Dear blog readers, much has happened since the last update – as it always does on this trip. Our first stop after we escaped the civilisation of Cordoba and the meat feasts was the ruines of the Quilmes Indians (yes the most famous Argentinian beer is called Quilmes as well). The Quilmes were a fierce native tribe that defeted the Inka invasions for centuries. When the Spanish conquistadores arrived they managed to fight them off for 130 years but were defeated in the end. Rumour has it that they rather faced extinction than living under Spanish rules. The Quilmes killed all of their own women and children and the few remaining Quilmes were deported to an island close to Buenos Aires where they lived the rest of their days without producing any more offspring. That Island is called Quilmes today and the brewery is located on that island. If the beer is named after the fierce native tribe or after the island remains an unanswered question.
We camped at the bottom of the ruins in the middle of a cactus field and we got attacked by their thorns which ended with 2 totally punctured Therm-a-rest sleeping mats and a rather uncomfortable night on hard ground. We got rewarded though with a visit of 2 llamas in the morning (non spitting ones).
The road ahead took us through winding turns further north and into more and more interesting and ever changing landscapes. One minute we were riding through dry desert climate and before we knew it we got into a lush rain forrest that could have easily been the set for Avatar by James Cameron. Our inital plan was to ride straight up to Bolivia but we decided to make a small detour through Chile and the Atacama desert. First of all we had to visit the colourful mountains of Humahuaca though. The road started as a fairly leveled gravel road but soon winded itself up through countless serpentines. At some stage I thought we must have taken the wrong turn but - no the road took us up to a literally breathtaking 4,350m altitude viewpoint. Nature had one of its creative moments when it formed those mountains – the area is called the mountain of the 7 colours and that is not taking in consideration all the different shades of those 7 colours. Breathtaking in more than one way.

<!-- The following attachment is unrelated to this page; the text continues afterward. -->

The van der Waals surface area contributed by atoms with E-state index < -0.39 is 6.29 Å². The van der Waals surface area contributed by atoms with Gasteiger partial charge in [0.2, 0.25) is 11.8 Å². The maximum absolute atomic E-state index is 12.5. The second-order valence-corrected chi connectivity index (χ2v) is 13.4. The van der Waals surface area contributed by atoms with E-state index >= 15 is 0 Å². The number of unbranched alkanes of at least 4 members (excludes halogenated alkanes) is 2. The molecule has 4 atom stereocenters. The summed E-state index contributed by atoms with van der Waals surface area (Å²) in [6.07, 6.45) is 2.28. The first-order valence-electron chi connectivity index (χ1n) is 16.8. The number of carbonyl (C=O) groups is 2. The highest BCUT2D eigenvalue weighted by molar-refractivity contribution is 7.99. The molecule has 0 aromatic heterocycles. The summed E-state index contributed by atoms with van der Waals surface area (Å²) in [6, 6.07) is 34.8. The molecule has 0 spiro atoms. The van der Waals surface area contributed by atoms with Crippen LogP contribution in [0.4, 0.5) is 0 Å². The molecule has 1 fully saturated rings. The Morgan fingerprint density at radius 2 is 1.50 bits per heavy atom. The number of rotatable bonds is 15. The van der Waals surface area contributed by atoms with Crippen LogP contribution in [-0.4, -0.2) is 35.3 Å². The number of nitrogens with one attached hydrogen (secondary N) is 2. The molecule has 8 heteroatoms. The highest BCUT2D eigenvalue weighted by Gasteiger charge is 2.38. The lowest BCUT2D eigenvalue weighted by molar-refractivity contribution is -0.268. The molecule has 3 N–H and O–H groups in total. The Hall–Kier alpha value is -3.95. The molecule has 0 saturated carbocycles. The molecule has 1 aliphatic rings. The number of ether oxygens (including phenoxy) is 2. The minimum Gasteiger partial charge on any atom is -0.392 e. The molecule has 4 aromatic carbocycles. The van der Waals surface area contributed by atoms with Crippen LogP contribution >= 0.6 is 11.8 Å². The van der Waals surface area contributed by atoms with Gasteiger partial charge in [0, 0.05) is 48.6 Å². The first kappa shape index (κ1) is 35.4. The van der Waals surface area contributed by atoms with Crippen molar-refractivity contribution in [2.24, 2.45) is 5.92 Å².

Now I thought 4,350m was high but the day after we had to cross the border into Chile and that was when it got really high – 4,800 meters! The Penguin (our trusted Yamaha motorbike) seemed to have no problem with the altitude but for us every stop took a lot of our strength. We arrived in San Pedro de Atacama and again the climate changed radically. Just 3 days earlier we drove through a rain forrest and now we were in the driest desert on the planet. The nights are freezing but the days had pleasant temperatures of around 25 degree. Unfortunetley Gaby’s Fox (her BMW GS650) played up. She found a lot of engine oil beneath the airfilter which would explain why the Fox struggled over the pass. All the info we got of the all knowing internet what could be wrong was not looking good. At least it was enough to worry that Gaby decided to get to the next BMW dealer to check what is wrong with the Fox. Now the next BMW dealer is either 1,500 km. south in Santiago or 1,500 km. north in Lima. Nothing anywhere in Bolivia and so we had to say once again good bye to Gaby and the Fox. We surely meet them again.
The next day we set off to the Bolivian border. Through small salt flats and active volcanoes we reached the (almost) ghost town of Ollague. Most of the houses are abondoned and the entire town is dominated by the big freight trains. The town feels like the scene of a western movie and one kind of expect Clint Eastwood walking around the corner with his poncho hanging of his shoulders and his guns still smoking anytime. Instead of Clint Eastwood we met 4 Irish bikers though and decided to take the ride into Bolivia together. But that is material for the next blog update – so stay tuned.